Like most in the church world, I’ve been absorbed by Holy Week. Since my church staff position is as administrator, I have the fortunate position of being busy, but not so busy that I don’t have time to stop and reflect along the way.
Our journey to the cross is almost over. Our sights are on it as this is the night that Jesus will be betrayed. As Bob Goff pointed out, this is the night that Jesus chooses to eat his last meal with the person he knows will betray him. This is the night when he will break bread and pour wine and wash feet. It is the night when hope begins to die.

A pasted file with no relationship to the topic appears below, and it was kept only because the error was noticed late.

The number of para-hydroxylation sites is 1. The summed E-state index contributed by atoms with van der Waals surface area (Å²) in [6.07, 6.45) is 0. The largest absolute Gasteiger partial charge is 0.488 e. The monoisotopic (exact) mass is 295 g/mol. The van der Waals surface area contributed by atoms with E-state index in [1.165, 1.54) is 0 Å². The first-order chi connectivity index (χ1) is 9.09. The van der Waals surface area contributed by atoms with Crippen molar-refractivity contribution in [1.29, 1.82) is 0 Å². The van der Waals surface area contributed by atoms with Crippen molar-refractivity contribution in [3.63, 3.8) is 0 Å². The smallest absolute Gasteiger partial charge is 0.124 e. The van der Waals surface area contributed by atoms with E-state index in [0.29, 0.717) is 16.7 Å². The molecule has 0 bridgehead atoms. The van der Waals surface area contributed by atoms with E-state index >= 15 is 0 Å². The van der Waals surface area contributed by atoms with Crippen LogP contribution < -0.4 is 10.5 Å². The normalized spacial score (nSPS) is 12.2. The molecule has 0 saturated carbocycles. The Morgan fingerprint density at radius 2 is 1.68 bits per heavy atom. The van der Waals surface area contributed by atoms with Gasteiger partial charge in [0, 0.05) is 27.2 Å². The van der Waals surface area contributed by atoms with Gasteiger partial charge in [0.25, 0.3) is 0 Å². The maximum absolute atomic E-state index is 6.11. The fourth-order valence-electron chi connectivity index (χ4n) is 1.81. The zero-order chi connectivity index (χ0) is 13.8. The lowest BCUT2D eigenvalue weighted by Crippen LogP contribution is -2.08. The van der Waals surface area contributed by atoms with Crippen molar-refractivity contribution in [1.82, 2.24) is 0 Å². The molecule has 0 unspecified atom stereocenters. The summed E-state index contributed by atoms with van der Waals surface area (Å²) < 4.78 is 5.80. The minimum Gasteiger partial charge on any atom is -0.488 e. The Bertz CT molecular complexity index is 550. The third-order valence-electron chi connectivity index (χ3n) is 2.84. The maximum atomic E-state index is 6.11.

I can’t help but wonder what it means that this is the week in the church calendar we have called holy: a week wrought with grief and pain. Why not start holy week with Easter so it can be a week of rejoicing? Wouldn’t that seem more holy? Or perhaps the week when Jesus was born. Those precious moments when mother and son are bonding, with Mary realizing that she is caring for the very son of God. Surely that is holy. Or what about Pentecost when the Spirit comes down in tongues of fire? Now that is holy AND exciting.
But it is here –here in our despair, in our loneliness — that the church has seen fit to use the term holy. If there is to be comfort in this time of waiting, in this time of sorrow, it is that our hurt is not separate from God. This, too, is holy.